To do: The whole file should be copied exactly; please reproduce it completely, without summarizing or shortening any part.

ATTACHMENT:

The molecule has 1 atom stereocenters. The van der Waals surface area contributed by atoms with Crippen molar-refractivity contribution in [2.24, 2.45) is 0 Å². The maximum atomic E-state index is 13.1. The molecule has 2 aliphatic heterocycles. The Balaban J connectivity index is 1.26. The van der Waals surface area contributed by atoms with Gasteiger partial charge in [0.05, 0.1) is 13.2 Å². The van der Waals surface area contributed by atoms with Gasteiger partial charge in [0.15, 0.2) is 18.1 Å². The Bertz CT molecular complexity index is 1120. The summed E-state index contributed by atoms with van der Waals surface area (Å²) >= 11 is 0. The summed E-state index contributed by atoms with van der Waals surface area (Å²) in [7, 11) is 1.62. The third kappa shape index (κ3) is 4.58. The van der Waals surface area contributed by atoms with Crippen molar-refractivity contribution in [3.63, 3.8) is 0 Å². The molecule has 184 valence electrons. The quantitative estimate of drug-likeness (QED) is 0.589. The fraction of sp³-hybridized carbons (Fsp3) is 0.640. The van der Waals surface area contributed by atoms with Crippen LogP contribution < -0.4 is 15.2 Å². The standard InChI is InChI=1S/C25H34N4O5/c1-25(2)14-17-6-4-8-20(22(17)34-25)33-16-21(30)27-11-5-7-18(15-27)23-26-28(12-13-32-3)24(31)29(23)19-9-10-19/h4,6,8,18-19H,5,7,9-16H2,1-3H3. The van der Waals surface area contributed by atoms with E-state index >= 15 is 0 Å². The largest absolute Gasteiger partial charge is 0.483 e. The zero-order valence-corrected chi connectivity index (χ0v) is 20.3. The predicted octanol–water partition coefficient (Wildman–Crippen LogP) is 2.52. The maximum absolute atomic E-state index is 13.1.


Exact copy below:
The molecule has 1 atom stereocenters. The van der Waals surface area contributed by atoms with Crippen molar-refractivity contribution in [2.24, 2.45) is 0 Å². The maximum atomic E-state index is 13.1. The molecule has 2 aliphatic heterocycles. The Balaban J connectivity index is 1.26. The van der Waals surface area contributed by atoms with Gasteiger partial charge in [0.05, 0.1) is 13.2 Å². The van der Waals surface area contributed by atoms with Gasteiger partial charge in [0.15, 0.2) is 18.1 Å². The Bertz CT molecular complexity index is 1120. The summed E-state index contributed by atoms with van der Waals surface area (Å²) >= 11 is 0. The summed E-state index contributed by atoms with van der Waals surface area (Å²) in [7, 11) is 1.62. The third kappa shape index (κ3) is 4.58. The van der Waals surface area contributed by atoms with Crippen molar-refractivity contribution in [3.63, 3.8) is 0 Å². The molecule has 184 valence electrons. The quantitative estimate of drug-likeness (QED) is 0.589. The fraction of sp³-hybridized carbons (Fsp3) is 0.640. The van der Waals surface area contributed by atoms with Crippen LogP contribution < -0.4 is 15.2 Å². The standard InChI is InChI=1S/C25H34N4O5/c1-25(2)14-17-6-4-8-20(22(17)34-25)33-16-21(30)27-11-5-7-18(15-27)23-26-28(12-13-32-3)24(31)29(23)19-9-10-19/h4,6,8,18-19H,5,7,9-16H2,1-3H3. The van der Waals surface area contributed by atoms with E-state index >= 15 is 0 Å². The largest absolute Gasteiger partial charge is 0.483 e. The zero-order valence-corrected chi connectivity index (χ0v) is 20.3. The predicted octanol–water partition coefficient (Wildman–Crippen LogP) is 2.52. The maximum absolute atomic E-state index is 13.1.